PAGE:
THINGS SHE SAID

So many words passed between two hearts to last a lifetime. And long before I found my rhyme, I found truth in the things she said. She saw me as something I never saw in myself, this spritely elf of a girl with her up turned nose and bright brown eyes that rose to meet mine when my own nose touched hers. She said, “You have too much heart for one girl, and yet you give it to me alone.” And all the love that shone in her eyes said all that she needed to say.

She developed her Anorexic affliction, which became her addiction of diet drinks and urges to purge breakfast, lunch and dinner. I should have had a hunch. She said she was fine and my mind accepted her lie. Again with those eyes, I could not find the words to say. Right up until the day her parents drove me away. She was left with nothing to say.

Years of tears and fears and the “grief” of losing her to the grip holding tighter than I, took their toll on a soul who loved her more than she’d know. It would start a series of new beginnings and endings, mendings and breakings. And then again, she would say goodbye.

More grief to consume me, a doom worse than a thousand deaths, being left to live with the specter of her in constant memory that would burn until her last return. She said she was sorry for our every story that ended in pain. She said she’d never leave me again. She said she would love me until the day she died. And she said one last thing. She said she was dying.

Acceptance will come
in the breath of last goodbyes,
as she closed her eyes

© Walter J. Wojtanik – 2016

Poetic Asides April Poem-A-Day Challenge: Day 2 – “He Said, She Said”

HE SAID, SHE SAID

He said, “Good Morning! A lovely day isn’t it?”
She said nothing and smiled.
He said, “ I hope you’re feeling better today!”
She said, “I’d be doing much better if you’d leave me alone!”
He said “Fine!” and walked away

Days passed, sight unseen
and it had been
as long since they “talked”
as long as he’d walked.

The phone rang!

He said, “Hello.” He knew who it could be when
She said, “I’ve been thinking!”
He said he felt like he had been drinking
She said, “ I have this sinking feeling I’m falling!”
He said he knew there was a reason she was calling!

Seconds passed, he took a breath
Needing to say something, and yet
He needed the nerve,
Was she throwing a curve?

A bell rang…

He said, “I noticed your number. You’ve been calling…”
She said to herself, “He’s stalling”
He admitted saying, “I’m stalling. I’m not sure…”
She said, “I’m sorry I bothered you!’
He said “Fine!” put the phone away.

Weeks passed, sound unheard
And it had been
So absurd when they “talked”
As long as he’d balked.

The phone rang!

He said, “Hello?” He wasn’t sure she would call back,
She said, “Look I admitted my feelings…” her head was reeling,
He said, stealing her thunder, “Don’t you wonder what I’d say?”
She said, “The day when I went away? Yes” she said to her dismay!
He said by the way, “I’m not sure… but I think I’m falling too!”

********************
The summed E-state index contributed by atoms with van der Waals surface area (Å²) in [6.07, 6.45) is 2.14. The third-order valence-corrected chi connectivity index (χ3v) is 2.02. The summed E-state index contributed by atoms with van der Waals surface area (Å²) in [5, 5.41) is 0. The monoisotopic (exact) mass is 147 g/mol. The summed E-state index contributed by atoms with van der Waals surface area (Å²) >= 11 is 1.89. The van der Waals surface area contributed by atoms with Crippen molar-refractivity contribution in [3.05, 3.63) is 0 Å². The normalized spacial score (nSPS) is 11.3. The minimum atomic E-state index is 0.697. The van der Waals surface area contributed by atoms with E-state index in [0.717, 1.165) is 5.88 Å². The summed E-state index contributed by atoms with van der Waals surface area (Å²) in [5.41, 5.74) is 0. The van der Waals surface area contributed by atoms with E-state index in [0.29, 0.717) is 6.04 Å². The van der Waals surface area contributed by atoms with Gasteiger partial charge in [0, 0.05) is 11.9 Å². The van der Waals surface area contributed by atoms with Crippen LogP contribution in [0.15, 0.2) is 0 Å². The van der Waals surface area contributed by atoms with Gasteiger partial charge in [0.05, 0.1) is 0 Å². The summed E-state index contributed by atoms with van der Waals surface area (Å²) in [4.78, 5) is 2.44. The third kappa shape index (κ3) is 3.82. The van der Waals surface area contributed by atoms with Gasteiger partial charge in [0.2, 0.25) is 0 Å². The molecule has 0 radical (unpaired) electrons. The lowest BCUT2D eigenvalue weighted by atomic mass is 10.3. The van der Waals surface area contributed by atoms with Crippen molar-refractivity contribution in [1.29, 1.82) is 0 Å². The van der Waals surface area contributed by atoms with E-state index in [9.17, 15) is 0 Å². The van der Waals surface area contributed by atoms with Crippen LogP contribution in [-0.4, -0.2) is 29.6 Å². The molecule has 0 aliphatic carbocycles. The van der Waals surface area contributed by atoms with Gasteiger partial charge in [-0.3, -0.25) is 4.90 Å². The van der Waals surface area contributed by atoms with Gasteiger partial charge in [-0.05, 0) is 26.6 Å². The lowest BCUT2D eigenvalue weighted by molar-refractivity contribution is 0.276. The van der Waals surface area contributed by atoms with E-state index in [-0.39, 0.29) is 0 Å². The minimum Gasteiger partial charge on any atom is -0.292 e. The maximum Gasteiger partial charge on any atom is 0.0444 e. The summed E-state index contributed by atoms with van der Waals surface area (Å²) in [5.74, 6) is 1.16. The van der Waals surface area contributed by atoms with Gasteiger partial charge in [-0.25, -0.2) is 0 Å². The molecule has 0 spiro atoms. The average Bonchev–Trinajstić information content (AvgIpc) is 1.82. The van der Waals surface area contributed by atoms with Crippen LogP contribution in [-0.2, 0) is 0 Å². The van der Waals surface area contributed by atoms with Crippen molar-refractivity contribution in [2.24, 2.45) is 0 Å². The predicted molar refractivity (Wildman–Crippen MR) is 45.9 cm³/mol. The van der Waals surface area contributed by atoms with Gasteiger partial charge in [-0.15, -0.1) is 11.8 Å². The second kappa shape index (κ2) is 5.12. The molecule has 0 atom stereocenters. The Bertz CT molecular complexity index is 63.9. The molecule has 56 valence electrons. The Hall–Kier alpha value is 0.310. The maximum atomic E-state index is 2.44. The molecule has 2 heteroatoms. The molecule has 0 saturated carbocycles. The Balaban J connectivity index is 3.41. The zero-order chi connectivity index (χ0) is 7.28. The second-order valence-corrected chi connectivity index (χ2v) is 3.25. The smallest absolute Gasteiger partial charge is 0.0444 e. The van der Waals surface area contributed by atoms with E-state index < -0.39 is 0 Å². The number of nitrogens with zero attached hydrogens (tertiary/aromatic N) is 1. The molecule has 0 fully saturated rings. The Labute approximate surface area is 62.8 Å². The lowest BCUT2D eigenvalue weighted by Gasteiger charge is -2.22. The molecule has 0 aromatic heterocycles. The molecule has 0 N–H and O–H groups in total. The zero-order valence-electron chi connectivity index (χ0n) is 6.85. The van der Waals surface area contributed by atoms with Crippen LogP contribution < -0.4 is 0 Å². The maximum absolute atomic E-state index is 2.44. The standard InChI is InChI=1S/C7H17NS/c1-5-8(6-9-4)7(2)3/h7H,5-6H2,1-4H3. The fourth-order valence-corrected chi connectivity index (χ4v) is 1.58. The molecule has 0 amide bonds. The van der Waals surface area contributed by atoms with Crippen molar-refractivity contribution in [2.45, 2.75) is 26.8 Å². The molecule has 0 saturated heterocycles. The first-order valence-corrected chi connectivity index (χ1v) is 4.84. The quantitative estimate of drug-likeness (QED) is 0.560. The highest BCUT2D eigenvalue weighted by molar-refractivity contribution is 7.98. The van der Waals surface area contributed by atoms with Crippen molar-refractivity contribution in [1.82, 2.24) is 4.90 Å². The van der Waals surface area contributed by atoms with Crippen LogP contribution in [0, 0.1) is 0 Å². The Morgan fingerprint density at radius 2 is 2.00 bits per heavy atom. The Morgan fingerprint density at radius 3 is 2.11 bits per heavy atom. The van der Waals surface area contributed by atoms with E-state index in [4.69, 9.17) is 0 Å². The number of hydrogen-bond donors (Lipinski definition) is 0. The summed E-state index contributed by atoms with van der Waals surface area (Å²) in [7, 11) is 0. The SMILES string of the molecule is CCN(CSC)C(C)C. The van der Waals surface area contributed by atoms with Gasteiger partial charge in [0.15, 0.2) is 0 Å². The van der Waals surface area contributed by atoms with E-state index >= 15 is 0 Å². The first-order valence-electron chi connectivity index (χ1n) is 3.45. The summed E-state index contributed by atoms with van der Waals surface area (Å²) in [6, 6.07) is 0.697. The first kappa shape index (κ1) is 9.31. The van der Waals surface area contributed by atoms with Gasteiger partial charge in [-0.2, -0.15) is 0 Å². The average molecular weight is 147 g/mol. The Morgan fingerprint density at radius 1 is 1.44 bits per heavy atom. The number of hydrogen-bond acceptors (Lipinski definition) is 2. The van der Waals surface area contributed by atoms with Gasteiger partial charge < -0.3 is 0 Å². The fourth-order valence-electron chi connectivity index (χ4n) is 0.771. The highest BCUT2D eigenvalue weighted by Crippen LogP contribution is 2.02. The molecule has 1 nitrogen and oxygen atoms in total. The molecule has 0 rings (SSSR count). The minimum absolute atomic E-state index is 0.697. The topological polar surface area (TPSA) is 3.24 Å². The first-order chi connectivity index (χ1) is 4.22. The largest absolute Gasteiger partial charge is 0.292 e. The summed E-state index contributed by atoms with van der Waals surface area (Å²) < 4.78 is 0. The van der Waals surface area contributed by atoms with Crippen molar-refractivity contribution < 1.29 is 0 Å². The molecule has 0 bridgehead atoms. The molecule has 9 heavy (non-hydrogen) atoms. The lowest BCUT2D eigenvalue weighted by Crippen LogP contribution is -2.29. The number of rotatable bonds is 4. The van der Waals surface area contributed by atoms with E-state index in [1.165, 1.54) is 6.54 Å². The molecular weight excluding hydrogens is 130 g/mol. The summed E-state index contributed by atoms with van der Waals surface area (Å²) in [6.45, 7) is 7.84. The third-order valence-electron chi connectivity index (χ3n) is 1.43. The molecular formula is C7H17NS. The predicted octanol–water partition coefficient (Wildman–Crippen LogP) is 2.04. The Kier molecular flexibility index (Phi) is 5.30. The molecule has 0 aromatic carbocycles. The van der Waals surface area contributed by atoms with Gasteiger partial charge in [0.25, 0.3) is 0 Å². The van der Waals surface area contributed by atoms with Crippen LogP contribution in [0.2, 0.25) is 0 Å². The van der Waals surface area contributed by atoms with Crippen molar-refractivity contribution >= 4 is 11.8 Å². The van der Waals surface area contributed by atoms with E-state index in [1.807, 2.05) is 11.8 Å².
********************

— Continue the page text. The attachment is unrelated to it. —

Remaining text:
Minutes passed, he was gassed
And it had been two miles
He had run to see her smile.
It was the longest while.

The doorbell rang!

She said, “What do YOU want?
He said “We were falling…”
She said “I feel sick again. It appears I was calling…”
He said sadly, “…the wrong number?”
She said, “Yes. But I guess since you’re already here, d’you have time for a beer?”

The bottle was passed, they were gassed
It seems they had a good time
And it cost not a dime.
Now they meet every Tuesday, same time!

A Wedding ring?

© Walter J. Wojtanik – 2016

SIBLING REVELRY

More than five times have I been blessed,
from my vantage point, the middle man.

Two sisters and four brothers
all offspring of the same mother,

all with their quirks and styles,
(everyone with Dad’s smile) and

a completely separate branch on the family tree,
foliage gone, but the rings around the trunk

assure a longevity; a brevity in the span
of this vast universe so created, and elated

that we have come to reconnect at a time
where the incredible shrinking surname

wanes towards obscurity. A factual surety
that frames this portrait with love and understanding

no longer demanding and pompous, an enormous relief
in the belief that in assuming the mantle left behind

we will find our footing and map out new ground,
profound in the knowledge of our origin and happy

we were afforded the opportunity to flex our wile,
while never straying far from our connection.

Joseph, your history is our mystery. Not around long enough
to make a blemish, although leaving your mark on our fabric.

Cynthia, queen mother so assumed, groomed for the position
of matriarch with enough of a spark to be yourself.

Paul, sure and independent, most reticent to belong,’
too strong for your own damn good, a marvel with wood.

Tim, wild and free, determined to take life by the throat
and squeeze every ounce out of its living.

Ken, backbone in question, but heart always in place,
a face only a mother could love, (and she could have been jiving!)

Laurie, a singular soul, her only attachments are her siblings
and her felines, straddling the fine line of “Crazy Cat Lady”.

Where does that leave me? Walt the word guy, know-it-all,
writing the script that skirts dysfunction for the joy our bond provides.

NaPoWriMo 2016: Day Two: Family Portrait